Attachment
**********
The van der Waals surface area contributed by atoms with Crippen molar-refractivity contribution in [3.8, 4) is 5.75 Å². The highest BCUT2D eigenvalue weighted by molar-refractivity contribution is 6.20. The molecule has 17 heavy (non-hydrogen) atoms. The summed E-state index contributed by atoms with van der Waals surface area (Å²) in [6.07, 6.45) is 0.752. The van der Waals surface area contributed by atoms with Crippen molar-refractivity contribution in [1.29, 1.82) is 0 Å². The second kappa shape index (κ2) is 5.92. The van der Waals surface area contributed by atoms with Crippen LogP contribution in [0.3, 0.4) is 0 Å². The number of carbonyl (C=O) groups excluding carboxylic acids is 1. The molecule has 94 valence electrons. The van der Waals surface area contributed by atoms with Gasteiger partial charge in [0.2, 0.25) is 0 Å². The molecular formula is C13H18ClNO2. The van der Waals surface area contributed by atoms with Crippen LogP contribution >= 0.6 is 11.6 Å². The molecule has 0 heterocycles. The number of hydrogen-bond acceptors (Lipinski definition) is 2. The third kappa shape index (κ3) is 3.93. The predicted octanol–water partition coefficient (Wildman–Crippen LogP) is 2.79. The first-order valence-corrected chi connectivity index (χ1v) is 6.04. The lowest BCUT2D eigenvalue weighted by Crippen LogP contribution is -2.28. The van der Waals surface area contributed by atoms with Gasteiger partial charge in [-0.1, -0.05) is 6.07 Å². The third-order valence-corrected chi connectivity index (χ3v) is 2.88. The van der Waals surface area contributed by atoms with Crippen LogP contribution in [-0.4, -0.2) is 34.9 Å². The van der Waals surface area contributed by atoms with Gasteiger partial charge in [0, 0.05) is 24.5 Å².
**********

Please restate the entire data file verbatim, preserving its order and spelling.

The van der Waals surface area contributed by atoms with Crippen molar-refractivity contribution in [3.8, 4) is 5.75 Å². The highest BCUT2D eigenvalue weighted by molar-refractivity contribution is 6.20. The molecule has 17 heavy (non-hydrogen) atoms. The summed E-state index contributed by atoms with van der Waals surface area (Å²) in [6.07, 6.45) is 0.752. The van der Waals surface area contributed by atoms with Crippen molar-refractivity contribution in [1.29, 1.82) is 0 Å². The second kappa shape index (κ2) is 5.92. The van der Waals surface area contributed by atoms with Crippen LogP contribution in [0.3, 0.4) is 0 Å². The number of carbonyl (C=O) groups excluding carboxylic acids is 1. The molecule has 94 valence electrons. The van der Waals surface area contributed by atoms with Gasteiger partial charge in [0.2, 0.25) is 0 Å². The molecular formula is C13H18ClNO2. The van der Waals surface area contributed by atoms with Crippen LogP contribution >= 0.6 is 11.6 Å². The molecule has 0 heterocycles. The number of hydrogen-bond acceptors (Lipinski definition) is 2. The third kappa shape index (κ3) is 3.93. The predicted octanol–water partition coefficient (Wildman–Crippen LogP) is 2.79. The first-order valence-corrected chi connectivity index (χ1v) is 6.04. The lowest BCUT2D eigenvalue weighted by Crippen LogP contribution is -2.28. The van der Waals surface area contributed by atoms with Gasteiger partial charge in [-0.1, -0.05) is 6.07 Å². The third-order valence-corrected chi connectivity index (χ3v) is 2.88. The van der Waals surface area contributed by atoms with Crippen LogP contribution in [-0.4, -0.2) is 34.9 Å². The van der Waals surface area contributed by atoms with Gasteiger partial charge in [0, 0.05) is 24.5 Å².